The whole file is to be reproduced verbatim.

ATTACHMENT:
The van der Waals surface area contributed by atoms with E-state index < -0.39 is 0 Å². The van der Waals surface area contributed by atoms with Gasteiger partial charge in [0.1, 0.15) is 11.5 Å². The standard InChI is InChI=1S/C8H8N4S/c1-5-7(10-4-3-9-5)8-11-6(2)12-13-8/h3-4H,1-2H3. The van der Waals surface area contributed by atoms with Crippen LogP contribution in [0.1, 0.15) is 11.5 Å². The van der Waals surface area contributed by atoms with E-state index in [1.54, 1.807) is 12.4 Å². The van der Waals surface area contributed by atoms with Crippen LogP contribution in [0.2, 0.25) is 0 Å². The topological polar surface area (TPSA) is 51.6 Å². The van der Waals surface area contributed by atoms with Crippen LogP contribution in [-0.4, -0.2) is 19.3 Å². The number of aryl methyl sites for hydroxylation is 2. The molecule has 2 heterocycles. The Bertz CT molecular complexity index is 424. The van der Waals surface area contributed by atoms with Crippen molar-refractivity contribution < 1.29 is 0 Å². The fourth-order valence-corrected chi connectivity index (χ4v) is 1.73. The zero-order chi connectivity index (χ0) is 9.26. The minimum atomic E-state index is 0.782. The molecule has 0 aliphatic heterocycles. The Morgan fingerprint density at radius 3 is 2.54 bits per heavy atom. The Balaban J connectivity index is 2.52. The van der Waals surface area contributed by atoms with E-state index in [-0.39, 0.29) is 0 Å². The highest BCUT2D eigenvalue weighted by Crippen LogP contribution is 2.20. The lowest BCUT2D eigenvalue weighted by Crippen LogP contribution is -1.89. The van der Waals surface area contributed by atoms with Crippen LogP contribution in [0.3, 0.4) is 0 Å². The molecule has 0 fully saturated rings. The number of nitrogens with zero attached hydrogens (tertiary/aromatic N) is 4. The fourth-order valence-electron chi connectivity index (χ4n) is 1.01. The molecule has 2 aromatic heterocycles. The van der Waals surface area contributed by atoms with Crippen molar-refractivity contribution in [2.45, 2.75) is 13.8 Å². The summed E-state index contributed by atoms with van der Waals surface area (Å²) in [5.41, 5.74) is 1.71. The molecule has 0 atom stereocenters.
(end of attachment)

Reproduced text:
The van der Waals surface area contributed by atoms with E-state index < -0.39 is 0 Å². The van der Waals surface area contributed by atoms with Gasteiger partial charge in [0.1, 0.15) is 11.5 Å². The standard InChI is InChI=1S/C8H8N4S/c1-5-7(10-4-3-9-5)8-11-6(2)12-13-8/h3-4H,1-2H3. The van der Waals surface area contributed by atoms with Crippen LogP contribution in [0.1, 0.15) is 11.5 Å². The van der Waals surface area contributed by atoms with E-state index in [1.54, 1.807) is 12.4 Å². The van der Waals surface area contributed by atoms with Crippen LogP contribution in [0.2, 0.25) is 0 Å². The topological polar surface area (TPSA) is 51.6 Å². The van der Waals surface area contributed by atoms with Crippen LogP contribution in [-0.4, -0.2) is 19.3 Å². The number of aryl methyl sites for hydroxylation is 2. The molecule has 2 heterocycles. The Bertz CT molecular complexity index is 424. The van der Waals surface area contributed by atoms with Crippen molar-refractivity contribution < 1.29 is 0 Å². The fourth-order valence-corrected chi connectivity index (χ4v) is 1.73. The zero-order chi connectivity index (χ0) is 9.26. The minimum atomic E-state index is 0.782. The molecule has 0 aliphatic heterocycles. The Morgan fingerprint density at radius 3 is 2.54 bits per heavy atom. The Balaban J connectivity index is 2.52. The van der Waals surface area contributed by atoms with E-state index in [-0.39, 0.29) is 0 Å². The highest BCUT2D eigenvalue weighted by Crippen LogP contribution is 2.20. The lowest BCUT2D eigenvalue weighted by Crippen LogP contribution is -1.89. The van der Waals surface area contributed by atoms with Crippen LogP contribution in [0.3, 0.4) is 0 Å². The molecule has 0 fully saturated rings. The number of nitrogens with zero attached hydrogens (tertiary/aromatic N) is 4. The fourth-order valence-electron chi connectivity index (χ4n) is 1.01. The molecule has 2 aromatic heterocycles. The van der Waals surface area contributed by atoms with Crippen molar-refractivity contribution in [2.45, 2.75) is 13.8 Å². The summed E-state index contributed by atoms with van der Waals surface area (Å²) in [5.41, 5.74) is 1.71. The molecule has 0 atom stereocenters.